Gigabyte GA-X58A-UD3R ReviewRHKCommander959 -
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The BIOS is an essential tool for anyone looking to customize and optimize their computer - overclocking is heavily reliant on BIOS capabilities to unleash the hardware's true potential! The Award BIOS is stored on dual 16 Mbit flash chips - if one fails, the other kicks in to take over. The main boot screen looks just like the box artwork on the top - 333 Onboard Acceleration - USB 3.0, USB 3x power, and SATA 3.0 with Ultra Durable 3 underneath. In the bottom left corner is the 2x copper PCB moniker - indicating the denser PCB that this board features. The bottom has instructions on how to view the post screen, choose boot device, flash, or setup the BIOS. Once into the BIOS, we are greeted by the ever familiar blue screen with a menu that links to other pages. The first option selected is the MB Intelligent Tweaker (M.I.T.) - here are the voltage and clock speed options for overclocking the motherboard!
Inside the M.I.T., ratios or multipliers are readily available to set the CPU clock speed, QPI clock speed, and memory speed. BCLK control is disabled by default - enabling allows the BCLK to be manually adjusted for overclocking performance. The BIOS supports X.M.P. memory profiles - instantly loading the settings for the Mushkin memory that the test bed uses. Memory timings can be adjusted for each channel, with more advanced timing options also available. At the bottom are some basic voltages option - Load-line calibration is the first and helps combat the effects of Vdroop. CPU, QPI, IOH, and memory voltage are next - these are the main voltage settings that most overclock settings will need. Advanced options are also available at the very bottom.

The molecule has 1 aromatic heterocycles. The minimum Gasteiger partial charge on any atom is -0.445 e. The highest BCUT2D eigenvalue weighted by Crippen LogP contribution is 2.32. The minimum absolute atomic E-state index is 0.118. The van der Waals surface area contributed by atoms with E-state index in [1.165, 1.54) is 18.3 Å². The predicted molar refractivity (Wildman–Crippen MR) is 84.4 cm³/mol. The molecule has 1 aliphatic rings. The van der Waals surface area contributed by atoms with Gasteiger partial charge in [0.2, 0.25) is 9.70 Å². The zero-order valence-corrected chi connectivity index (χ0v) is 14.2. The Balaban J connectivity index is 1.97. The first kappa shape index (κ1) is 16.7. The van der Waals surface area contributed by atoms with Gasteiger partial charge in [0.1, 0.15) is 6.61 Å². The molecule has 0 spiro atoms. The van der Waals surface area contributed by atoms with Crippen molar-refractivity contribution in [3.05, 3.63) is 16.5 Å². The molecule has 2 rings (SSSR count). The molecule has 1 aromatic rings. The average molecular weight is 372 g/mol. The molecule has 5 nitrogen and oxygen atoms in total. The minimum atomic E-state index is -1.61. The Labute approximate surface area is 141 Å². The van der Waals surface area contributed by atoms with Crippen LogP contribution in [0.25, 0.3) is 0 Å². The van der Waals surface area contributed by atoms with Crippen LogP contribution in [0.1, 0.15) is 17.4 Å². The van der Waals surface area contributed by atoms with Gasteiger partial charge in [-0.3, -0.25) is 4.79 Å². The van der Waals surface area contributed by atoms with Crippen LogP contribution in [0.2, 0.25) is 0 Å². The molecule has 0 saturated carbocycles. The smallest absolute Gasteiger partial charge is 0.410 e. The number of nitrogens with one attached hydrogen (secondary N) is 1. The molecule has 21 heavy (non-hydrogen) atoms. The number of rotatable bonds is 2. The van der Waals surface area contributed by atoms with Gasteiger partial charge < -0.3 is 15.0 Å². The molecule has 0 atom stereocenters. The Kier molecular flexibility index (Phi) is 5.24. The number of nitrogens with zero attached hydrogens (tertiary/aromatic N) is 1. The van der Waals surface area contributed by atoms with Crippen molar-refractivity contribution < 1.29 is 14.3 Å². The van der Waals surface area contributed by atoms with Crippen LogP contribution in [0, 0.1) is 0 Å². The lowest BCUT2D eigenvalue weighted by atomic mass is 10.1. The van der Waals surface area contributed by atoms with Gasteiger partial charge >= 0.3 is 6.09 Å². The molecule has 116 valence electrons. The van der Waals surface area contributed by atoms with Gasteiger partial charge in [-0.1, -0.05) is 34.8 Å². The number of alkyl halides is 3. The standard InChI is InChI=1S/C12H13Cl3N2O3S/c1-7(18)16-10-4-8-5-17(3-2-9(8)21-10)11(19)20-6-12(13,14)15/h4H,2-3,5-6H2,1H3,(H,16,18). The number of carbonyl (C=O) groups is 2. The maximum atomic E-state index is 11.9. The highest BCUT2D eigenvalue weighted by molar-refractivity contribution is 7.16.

The Advanced Voltage Control page breaks the categories into CPU, chipset, and memory. CPU voltage, QPI voltage, and CPU PLL voltage are adjustable along with load-line calibration settings and dynamic Vcore. Next the various chipset voltages are available - PCIE voltage, QPI PLL, IOH Core, ICH I/O, and ICH Core are all adjustable. DRAM voltage, termination voltage, and channel A/B/C Data and Address VRef are all adjustable as well and proves that the basic settings should be enough for most users while the advanced can handle the hardcore tweakers. The next category is the Standard CMOS Features - date, time, and drives can be viewed and adjusted here. Options are basic here as usual.
Round 2 of the BIOS adventure is coming up!